North Polar Basin (Mars)
The North Polar Basin, more commonly known as the Borealis Basin, is a large basin in the northern hemisphere of Mars that covers 40% of the planet. Some scientists have postulated that the basin formed during the impact of a single, large body roughly 2% the mass of Mars, having a diameter of about 1,900 km (1,200 miles). However, the basin is not currently recognized as an impact basin by the IAU. The basin is one of the flattest areas in the Solar System, and has an elliptical shape. Chryse Planitia, the landing site of the Viking 1 lander, is a bay that opens into this basin.
The Borealis Basin is the large blue and green region lying north of the equator. Volcanic eruptions on the Tharsis bulge, the higher elevation region on the left of the image, covered over parts of the basin after its formation.
|Location||Northern Hemisphere, Mars|
Because the Borealis basin covers 40% of the surface of Mars, and much of the Northern Hemisphere, many currently recognized regions of Mars lie within it:
Formation of the Borealis BasinEdit
One possible explanation for the basin's low, flat and relatively crater-free topography is that the basin was formed by a single large impact. Two simulations of a possible impact sketched a profile for the collision: low velocity—6 to 10 km (3.7 to 6.2 mi) per second—oblique angle and a diameter of 1,600–2,700 km (990–1,680 mi). Topographical data from Mars Global Surveyor are consistent with the models and also suggest that the elliptical crater has axes of length 10,600 km (6,600 mi) and 8,500 km (5,300 mi), centered on , though this has been partially obscured by later volcanic eruptions that created the Tharsis bulge along its rim. There is evidence for a secondary rim as well. This would make the North Polar Basin by far the largest impact crater in the Solar System, approximately four times the diameter of the next largest craters: Utopia Planitia, which is imbedded inside the North Polar Basin, the South Pole–Aitken basin on the Moon, and Hellas Planitia on Mars's southern hemisphere.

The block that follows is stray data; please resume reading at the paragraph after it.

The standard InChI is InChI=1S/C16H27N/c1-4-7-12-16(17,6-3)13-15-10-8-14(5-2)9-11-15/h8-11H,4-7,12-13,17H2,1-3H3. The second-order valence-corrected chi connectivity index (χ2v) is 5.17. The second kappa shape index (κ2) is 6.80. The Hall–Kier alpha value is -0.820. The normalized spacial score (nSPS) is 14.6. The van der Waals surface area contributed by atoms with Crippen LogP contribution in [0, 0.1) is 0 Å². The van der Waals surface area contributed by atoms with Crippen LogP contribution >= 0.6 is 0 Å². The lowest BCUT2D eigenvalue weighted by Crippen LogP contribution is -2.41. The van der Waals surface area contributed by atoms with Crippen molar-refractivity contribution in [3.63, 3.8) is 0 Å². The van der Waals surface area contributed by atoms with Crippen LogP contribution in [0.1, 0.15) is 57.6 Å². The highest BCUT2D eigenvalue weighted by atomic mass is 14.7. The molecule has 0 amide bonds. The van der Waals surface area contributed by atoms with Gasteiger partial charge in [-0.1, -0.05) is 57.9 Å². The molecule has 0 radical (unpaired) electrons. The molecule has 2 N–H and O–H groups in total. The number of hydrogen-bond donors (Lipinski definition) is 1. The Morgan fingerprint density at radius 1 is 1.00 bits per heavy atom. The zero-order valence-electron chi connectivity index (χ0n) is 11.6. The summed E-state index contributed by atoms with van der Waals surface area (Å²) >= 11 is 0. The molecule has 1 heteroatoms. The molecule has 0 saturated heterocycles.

This impact would have resulted in significant crustal melting and a general increase in the rate of crustal formation for a period of 40 million years following the impact. Such a large impact would have disturbed the mantle, altering the normal convection currents and causing upwellings which further increase the amount of melting at the impact site. Overall, such an event would actually increase the rate of cooling of the Martian interior. The lack of magnetic anomalies observed in the northern hemisphere could be explained by such an impact, as the shock waves produced might have demagnetized the crust.
Potential formation of Phobos and Deimos via Borealis impactEdit
The origin of Mars' moons, Phobos and Deimos (pictured right), is unknown and remains controversial. One theory is that the moons are captured asteroids. However, the moons' near circular orbits and low inclination relative to the Martian equator are not in agreement with the capture hypothesis. The detection of minerals on Phobos similar to those in the Martian lithosphere, and the unusually low density and high porosity of Phobos, such that the moon would not be expected to remain aggregate if dynamically captured, suggest that the moons could have formed via accretion in Martian orbit, similar to how Earth's Moon formed.
While estimates of the mass ejected by a large, Borealis-size impact vary, simulations suggest that a body approximately 0.02 Mars masses in size is capable of producing a sizable debris disk in Martian orbit, on the order of 5x1020 kg, with a significant fraction of the material remaining close to Mars. This figure lies within the estimated mass range necessary to form the two moons, as other data suggests that only 1% of the mass of an accretion disk successfully forms moons. There are several other large impact basins on Mars that could have ejected enough debris to form the moons.
Analysis of Mars Global Surveyor data found mineral deposits similar to terminal moraines on Earth along the southern rim of the northern lowlands. Scientists have developed several theories to explain their presence, including: volcanic activity, glacial activity, and a series of Martian tsunamis. The arrangement of the deposits resembles deposits observed in recent tsunami events here on Earth, and other features of the deposits are inconsistent with the volcanic and glacial hypotheses. One recent investigation identified three impact craters in Acidalia Planitia as being the likely source of the hypothetical tsunamis, with the Lomonosov crater (pictured right) being the most likely candidate. Here, the tsunami generated by the impactor would have reached heights of 75 m (250 ft), and traveled 150 km (90 mi) past the southern rim. Dating techniques put the origin of the deposits sometime between the Late Hesperian and Early Amazonian periods, some 3 billion years ago, providing evidence to the presence of an ocean during this period.
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